one of his best years. The plaque king was unable to advance
to the play-offs this year with two losses that represented
the majority of his losing at WBC 2010.

The blind squirrel in this saga is the not so visually impaired.Vince Meconi finally notched a WBC title to go with his 1999 PBeM title. He is shown here against Andy Choptiany who made his return to WBC a successful one with a third place finish.

War At Sea PBeM Tournament 2010 Results

Jonathan Lockwood earned his third BPA War At Sea plaque, besting a field of 43 players in the seventh BPA War At Sea PBeM Championship. Jonathan had previously emerged victorious from the 2001 PBeM event and the 2008 WBC tournament.

Jonathan went 5-0 to win the single elimination event. He began with a win over Daniel Blumentritt, then continued to defeat 2004 PBeM champ Don Greenwood, Robert Drozd, Bruce Reiff and Alan Applebaum. Jonathan outbid his opposition to play the Allied side in all five games, giving his Axis opponents 2.5 POC in three of the games. Alan, meanwhile, had played the Axis in his first four games, usually receiving 1.5 POC in the bidding.

In the Final, Lockwood bid 2.5 POC for the Allies, which Applebaum accepted. Jonathan then deployed his standard "Barents on One" opening. Alan responded on Turn 1 by leaving a 2-2-5 in the Baltic and sending six German ships and the Italian cruisers to the South Atlantic. The ensuing combat gave the Axis control, but at the cost of Scharnhorst and Admiral Hipper, with Gneisenau damaged for 4 points, but successfully oiling at sea. Axis led by 3 POC (5.5 POC with handicap) at end of Turn 1.

Turn 2 saw Lockwood holding all four sea areas again, forcing the Axis to send its six ships in the neutral port back to the Med. The Axis attempted to break the blockade in the North Sea, but failed with a loss of two U-boats. Little happened on Turn 3, though the Allies trimmed the Axis lead to 1 POC (3.5 POC with handicap) at the end of the turn.

Turn 4 witnessed the Axis LBA sink Convoy 1A in the Barents. Turn 5 saw the Axis finally challenge the blockade in earnest with six U-boats in the North Sea. 17 Allied ASW sank three U-boats and disabled two more, but the Axis had broken the blockade. Meanwhile, Convoy 2B put in at Murmansk to give the Allies a lead of 2 POC (but a 0.5 POC Axis lead with the handicap).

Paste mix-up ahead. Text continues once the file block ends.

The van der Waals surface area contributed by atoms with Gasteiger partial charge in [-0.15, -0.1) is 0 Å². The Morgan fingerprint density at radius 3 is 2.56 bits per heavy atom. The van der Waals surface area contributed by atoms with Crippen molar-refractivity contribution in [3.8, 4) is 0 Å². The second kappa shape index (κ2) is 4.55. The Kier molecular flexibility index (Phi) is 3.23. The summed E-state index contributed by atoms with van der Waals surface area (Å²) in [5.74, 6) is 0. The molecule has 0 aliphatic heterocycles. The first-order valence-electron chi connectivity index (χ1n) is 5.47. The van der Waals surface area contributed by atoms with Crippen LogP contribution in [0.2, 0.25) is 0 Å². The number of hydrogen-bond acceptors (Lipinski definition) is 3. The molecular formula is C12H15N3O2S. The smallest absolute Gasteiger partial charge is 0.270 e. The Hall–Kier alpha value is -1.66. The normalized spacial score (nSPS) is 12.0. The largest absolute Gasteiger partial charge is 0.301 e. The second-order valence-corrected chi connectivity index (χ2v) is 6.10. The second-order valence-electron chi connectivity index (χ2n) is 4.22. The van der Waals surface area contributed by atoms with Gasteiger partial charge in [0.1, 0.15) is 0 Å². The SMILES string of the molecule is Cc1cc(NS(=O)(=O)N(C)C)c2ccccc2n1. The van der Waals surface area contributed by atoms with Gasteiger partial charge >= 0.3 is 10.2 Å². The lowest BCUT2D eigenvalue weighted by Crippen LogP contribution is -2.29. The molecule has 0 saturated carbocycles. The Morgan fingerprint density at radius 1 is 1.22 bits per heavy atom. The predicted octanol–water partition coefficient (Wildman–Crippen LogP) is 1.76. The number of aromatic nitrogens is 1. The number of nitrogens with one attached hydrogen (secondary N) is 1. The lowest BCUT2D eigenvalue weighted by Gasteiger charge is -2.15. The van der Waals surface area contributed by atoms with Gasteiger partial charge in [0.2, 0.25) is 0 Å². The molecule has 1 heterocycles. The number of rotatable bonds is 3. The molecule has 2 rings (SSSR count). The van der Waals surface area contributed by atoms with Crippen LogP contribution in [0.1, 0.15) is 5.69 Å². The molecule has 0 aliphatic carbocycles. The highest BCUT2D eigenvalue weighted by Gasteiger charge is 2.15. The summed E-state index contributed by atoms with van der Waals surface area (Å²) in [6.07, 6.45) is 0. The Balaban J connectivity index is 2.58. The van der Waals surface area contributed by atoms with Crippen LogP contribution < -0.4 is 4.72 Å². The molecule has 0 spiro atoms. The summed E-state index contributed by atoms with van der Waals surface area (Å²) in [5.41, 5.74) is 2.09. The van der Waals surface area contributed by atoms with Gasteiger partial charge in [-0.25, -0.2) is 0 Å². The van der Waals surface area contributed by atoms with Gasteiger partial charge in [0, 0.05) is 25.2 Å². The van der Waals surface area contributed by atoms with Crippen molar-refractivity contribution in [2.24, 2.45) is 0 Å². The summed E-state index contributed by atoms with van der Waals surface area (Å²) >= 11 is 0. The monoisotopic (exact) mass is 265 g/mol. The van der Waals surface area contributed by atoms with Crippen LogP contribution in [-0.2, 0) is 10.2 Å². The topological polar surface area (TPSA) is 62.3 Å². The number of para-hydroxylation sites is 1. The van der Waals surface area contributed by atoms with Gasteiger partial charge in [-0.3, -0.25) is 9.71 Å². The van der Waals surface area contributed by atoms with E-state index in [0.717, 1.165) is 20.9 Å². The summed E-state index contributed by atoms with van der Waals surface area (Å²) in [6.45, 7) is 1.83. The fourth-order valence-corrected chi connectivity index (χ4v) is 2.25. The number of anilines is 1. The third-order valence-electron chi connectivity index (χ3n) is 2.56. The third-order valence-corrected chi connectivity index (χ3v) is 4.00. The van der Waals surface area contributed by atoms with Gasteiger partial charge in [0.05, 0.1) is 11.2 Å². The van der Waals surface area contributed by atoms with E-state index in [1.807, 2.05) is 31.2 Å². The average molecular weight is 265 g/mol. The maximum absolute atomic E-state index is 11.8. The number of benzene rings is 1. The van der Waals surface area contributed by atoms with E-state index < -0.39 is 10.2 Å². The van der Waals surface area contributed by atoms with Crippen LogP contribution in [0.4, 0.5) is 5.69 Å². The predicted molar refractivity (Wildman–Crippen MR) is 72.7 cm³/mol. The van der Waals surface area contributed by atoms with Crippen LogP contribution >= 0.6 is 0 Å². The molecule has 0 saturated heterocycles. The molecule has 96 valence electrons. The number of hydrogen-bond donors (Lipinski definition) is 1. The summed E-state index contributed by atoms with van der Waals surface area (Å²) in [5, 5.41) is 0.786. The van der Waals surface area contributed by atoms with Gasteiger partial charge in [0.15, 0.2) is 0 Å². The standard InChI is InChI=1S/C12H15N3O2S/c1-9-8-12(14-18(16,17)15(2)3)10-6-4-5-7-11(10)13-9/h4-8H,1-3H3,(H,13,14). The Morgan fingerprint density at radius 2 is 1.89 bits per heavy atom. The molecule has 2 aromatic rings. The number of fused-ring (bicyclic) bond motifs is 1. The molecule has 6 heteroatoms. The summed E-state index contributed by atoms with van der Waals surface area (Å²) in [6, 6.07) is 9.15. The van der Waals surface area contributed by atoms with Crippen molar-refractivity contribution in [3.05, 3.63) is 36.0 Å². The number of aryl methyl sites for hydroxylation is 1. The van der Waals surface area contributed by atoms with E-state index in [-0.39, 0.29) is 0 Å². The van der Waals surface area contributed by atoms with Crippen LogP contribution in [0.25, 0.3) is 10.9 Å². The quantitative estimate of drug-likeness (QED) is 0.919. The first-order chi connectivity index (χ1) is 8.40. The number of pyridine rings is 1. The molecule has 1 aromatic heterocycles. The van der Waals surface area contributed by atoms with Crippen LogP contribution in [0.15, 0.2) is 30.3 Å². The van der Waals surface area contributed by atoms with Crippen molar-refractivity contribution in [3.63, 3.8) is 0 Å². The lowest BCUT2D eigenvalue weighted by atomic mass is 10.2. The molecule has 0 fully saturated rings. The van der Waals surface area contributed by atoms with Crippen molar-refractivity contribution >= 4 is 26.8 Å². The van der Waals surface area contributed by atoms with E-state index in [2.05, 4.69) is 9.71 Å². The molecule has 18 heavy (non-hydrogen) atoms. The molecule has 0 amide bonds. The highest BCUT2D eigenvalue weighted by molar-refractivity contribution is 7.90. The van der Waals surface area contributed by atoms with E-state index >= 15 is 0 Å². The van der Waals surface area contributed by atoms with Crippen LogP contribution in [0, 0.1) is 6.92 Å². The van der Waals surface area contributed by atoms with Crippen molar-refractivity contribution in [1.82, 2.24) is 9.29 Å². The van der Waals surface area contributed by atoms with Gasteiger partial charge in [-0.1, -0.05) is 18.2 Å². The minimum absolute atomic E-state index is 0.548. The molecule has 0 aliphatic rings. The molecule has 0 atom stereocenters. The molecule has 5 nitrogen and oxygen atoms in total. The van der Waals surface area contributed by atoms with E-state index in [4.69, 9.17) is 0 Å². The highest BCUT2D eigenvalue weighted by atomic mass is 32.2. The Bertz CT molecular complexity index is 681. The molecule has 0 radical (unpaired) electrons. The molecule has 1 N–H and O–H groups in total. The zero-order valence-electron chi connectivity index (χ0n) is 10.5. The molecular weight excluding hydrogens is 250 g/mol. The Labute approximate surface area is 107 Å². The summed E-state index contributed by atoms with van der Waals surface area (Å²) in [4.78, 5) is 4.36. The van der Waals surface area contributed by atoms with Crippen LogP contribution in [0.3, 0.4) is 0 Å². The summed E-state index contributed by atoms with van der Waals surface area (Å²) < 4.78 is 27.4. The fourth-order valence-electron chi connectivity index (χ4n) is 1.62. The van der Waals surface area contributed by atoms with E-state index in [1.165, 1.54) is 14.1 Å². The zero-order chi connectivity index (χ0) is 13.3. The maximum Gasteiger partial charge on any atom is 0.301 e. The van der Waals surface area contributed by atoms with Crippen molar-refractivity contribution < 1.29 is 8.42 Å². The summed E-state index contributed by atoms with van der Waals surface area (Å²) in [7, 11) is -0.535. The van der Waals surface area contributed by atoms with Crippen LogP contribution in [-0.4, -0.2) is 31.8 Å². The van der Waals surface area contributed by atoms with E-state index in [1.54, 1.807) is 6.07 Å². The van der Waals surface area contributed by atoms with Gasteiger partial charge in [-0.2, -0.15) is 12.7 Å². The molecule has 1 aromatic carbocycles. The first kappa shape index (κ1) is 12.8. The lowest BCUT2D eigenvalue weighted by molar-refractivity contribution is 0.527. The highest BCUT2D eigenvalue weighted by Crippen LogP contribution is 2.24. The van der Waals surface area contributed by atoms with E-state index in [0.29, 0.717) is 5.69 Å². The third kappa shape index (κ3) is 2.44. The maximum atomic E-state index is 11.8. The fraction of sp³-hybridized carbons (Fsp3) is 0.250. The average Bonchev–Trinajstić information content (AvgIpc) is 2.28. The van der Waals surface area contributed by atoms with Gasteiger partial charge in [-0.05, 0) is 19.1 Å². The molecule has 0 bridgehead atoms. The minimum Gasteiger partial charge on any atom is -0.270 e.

For Turn 6, the Allies used a balanced deployment, with a force of seven British battleships and the Illustrious to meet the anticipated German-Italian attempt to reunite their fleets. The Axis sent a force of eight German ships and four Italian cruisers to the South Atlantic. The ensuing five round combat saw the Germans sinking three British battleships and disabling all but the Warspite (-3) and the Illustrious. The Allies sank two German ships and two Italian cruisers in those same five rounds, disabling the rest to the neutral port to hold the area and trap six German ships and two Italian cruisers in the neutral port. The Allies owed their victory to the Warspite (-3) taking on three Italian cruisers and winning over the course of the last three rounds.

Meanwhile however, the Axis had sent six U-boats to the North Atlantic to go after Convoy 3C. Three U-boats were sunk and two more disabled, leaving just one U-boat to break control and sink Convoy 3C. The outcome of the game would now depend on the results of the ASW war against the four remaining Axis wolfpacks.

On Turn 7, the Allies destroyed the remaining Axis fleet at the cost of four battleships. But the crucial contest was in the North Sea, with four U-boats attempting to break the blockade again against 10 Allied ASW. Allied ASW sank two U-boats and disabled the others to maintain control of the area and gain 1 POC for the Allies at the end of Turn 7. The Allies now led for the first time with a cumulative 3 POC lead (.5 POC with handicap).

The sole remaining Axis chance was to split its three remaining U-boats into two groups, with two going to the North Sea and one to the Barents, where they would each face 10 Allied ASW. If the Axis could break control of two sea areas, they would gain 1 POC for the turn and win the game. But Allied ASW came through again, sinking all three to gain 1 POC for Turn 8. The Allies finished with a lead of 4 POC (1.5 POC with handicap).

Final Results:
1st ­ Jonathan Lockwood
2nd ­ Alan Applebaum
3rd ­ Bruce Reiff
4th ­ Karl Bodenheimer
5th ­ Robert Drozd
6th ­ Phil Watkins

 GM      Vincent Meconi  [8th Year]   105 Churchill Ln, Wilmington, DE 19808-4355 
    vmeconi@verizon.net   NA